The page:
When the lettuce was mature, we met after school to harvest, clean out the planter, and make a giant salad. There was so much to do, so we broke into 2 teams: the harvesting/cleaning team, and the salad preparing team.

The salad team made a giant salad bar so the kids could pick and choose what they wanted on their salads. We had a huge variety of healthy fixings for them to choose from. Our youngest member, Eve, ate the most! She just couldn’t stop!

At our next meeting, the kids voted to plant green beans and strawberries. They are growing now, and there are flowers on the beans! It will be fun to see how this crop turns out!

Overall, the experience has been interesting and fun. We have had many success and faced several challenges. Here is a summary of the successes and challenges that we had to work through:

Successes

  • Madison garden TheisLessons in delayed gratification: many times they wanted to cut the lettuce and start over, but when we were patient, we were rewarded with big, beautiful lettuce leaves!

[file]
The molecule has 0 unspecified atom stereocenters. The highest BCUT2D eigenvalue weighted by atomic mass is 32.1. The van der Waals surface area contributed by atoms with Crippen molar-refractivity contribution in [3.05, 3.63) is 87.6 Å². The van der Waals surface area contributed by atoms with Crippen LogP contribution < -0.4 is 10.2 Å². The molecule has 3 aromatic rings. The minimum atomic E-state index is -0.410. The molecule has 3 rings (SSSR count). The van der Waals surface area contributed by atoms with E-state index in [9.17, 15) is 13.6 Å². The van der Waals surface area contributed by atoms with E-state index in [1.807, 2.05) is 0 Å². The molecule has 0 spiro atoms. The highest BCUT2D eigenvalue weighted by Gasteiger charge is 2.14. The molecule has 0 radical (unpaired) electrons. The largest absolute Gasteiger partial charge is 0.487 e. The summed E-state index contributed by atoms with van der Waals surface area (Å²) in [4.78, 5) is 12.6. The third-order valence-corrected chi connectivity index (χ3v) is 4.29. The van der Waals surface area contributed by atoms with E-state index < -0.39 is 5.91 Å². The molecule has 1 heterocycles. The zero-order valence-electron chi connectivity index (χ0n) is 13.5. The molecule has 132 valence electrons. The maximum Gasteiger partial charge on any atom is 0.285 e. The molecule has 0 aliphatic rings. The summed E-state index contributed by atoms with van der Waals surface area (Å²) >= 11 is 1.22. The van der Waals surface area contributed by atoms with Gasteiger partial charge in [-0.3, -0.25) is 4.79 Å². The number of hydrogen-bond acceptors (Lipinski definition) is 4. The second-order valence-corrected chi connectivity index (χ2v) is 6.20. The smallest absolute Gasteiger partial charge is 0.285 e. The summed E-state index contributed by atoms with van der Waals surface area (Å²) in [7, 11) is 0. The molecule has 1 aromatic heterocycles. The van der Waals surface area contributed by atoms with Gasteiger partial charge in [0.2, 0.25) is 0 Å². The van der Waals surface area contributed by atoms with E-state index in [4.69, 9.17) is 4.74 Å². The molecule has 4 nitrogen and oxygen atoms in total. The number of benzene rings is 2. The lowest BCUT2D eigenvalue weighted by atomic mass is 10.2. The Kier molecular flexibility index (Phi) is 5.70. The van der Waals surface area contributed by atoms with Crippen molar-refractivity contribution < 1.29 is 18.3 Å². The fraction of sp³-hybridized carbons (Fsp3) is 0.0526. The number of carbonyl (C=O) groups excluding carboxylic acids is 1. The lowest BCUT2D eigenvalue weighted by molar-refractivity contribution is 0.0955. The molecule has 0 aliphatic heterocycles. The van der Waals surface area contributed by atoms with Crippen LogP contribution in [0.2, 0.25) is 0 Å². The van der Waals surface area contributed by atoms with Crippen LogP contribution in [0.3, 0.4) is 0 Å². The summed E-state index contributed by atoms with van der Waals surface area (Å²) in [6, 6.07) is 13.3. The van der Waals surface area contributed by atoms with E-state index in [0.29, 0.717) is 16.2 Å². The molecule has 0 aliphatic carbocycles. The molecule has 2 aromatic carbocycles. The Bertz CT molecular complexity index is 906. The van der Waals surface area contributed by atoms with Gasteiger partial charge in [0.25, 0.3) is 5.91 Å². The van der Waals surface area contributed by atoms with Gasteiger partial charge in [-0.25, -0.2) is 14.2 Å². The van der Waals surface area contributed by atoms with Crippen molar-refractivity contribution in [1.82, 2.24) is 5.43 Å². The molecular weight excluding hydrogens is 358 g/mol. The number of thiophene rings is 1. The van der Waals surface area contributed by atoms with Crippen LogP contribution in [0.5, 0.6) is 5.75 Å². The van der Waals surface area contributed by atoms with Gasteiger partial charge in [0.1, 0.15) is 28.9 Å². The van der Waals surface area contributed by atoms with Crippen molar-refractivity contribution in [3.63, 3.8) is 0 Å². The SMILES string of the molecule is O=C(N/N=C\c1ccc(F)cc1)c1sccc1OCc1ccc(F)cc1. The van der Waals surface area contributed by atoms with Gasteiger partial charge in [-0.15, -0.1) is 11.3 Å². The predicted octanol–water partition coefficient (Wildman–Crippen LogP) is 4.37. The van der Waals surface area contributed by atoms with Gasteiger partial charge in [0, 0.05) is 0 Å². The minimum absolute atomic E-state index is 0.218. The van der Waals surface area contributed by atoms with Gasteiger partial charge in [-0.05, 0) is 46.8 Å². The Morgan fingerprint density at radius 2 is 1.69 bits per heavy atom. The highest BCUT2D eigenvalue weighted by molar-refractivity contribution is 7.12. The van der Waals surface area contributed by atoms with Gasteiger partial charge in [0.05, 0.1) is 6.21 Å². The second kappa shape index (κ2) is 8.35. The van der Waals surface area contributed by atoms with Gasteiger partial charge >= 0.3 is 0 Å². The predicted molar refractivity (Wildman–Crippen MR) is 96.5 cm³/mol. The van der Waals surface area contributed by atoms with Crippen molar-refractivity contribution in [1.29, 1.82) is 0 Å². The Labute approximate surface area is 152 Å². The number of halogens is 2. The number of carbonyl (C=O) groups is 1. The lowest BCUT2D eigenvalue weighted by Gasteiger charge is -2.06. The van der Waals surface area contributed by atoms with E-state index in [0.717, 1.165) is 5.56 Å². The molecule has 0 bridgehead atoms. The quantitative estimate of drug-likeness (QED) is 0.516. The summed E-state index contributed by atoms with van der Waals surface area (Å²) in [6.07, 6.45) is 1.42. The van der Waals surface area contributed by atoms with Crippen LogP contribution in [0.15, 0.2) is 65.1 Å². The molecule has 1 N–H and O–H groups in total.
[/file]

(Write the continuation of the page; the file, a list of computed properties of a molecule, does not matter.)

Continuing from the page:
• 450 + kids were introduced to hydroponic gardening
  • We grew beautiful, tasty lettuce!
  • Our project excited young gardeners who are trying to convince their parents to garden at home! (It’s a domino effect!)
  • The vertical garden sparked discussions about growing plants without pesticides, chemicals, or preservatives.
  • Students learned to make a salad exciting and delicious by adding healthy fixings!
  • The students and Science Club members got to watch the entire life cycle of a lettuce plant from seed to salad bowl and now understand more about where their food comes from.

Challenges

"Our cilantro and spinach did not grow well."

Tip from the team: “Spinach is a very weird, polyploid crop that has low germination rates to start (usually 60-70%). On top of that it really doesn’t like wet feet. We’ve grown it before, but it’s tough, and requires a lot of sophistication to make work- a level of sophistication that is tough, if not impossible with a spring. It’s just a really hard crop to grow!” - Dr. Nate

When it comes to spinach, you’re better off just trying something else.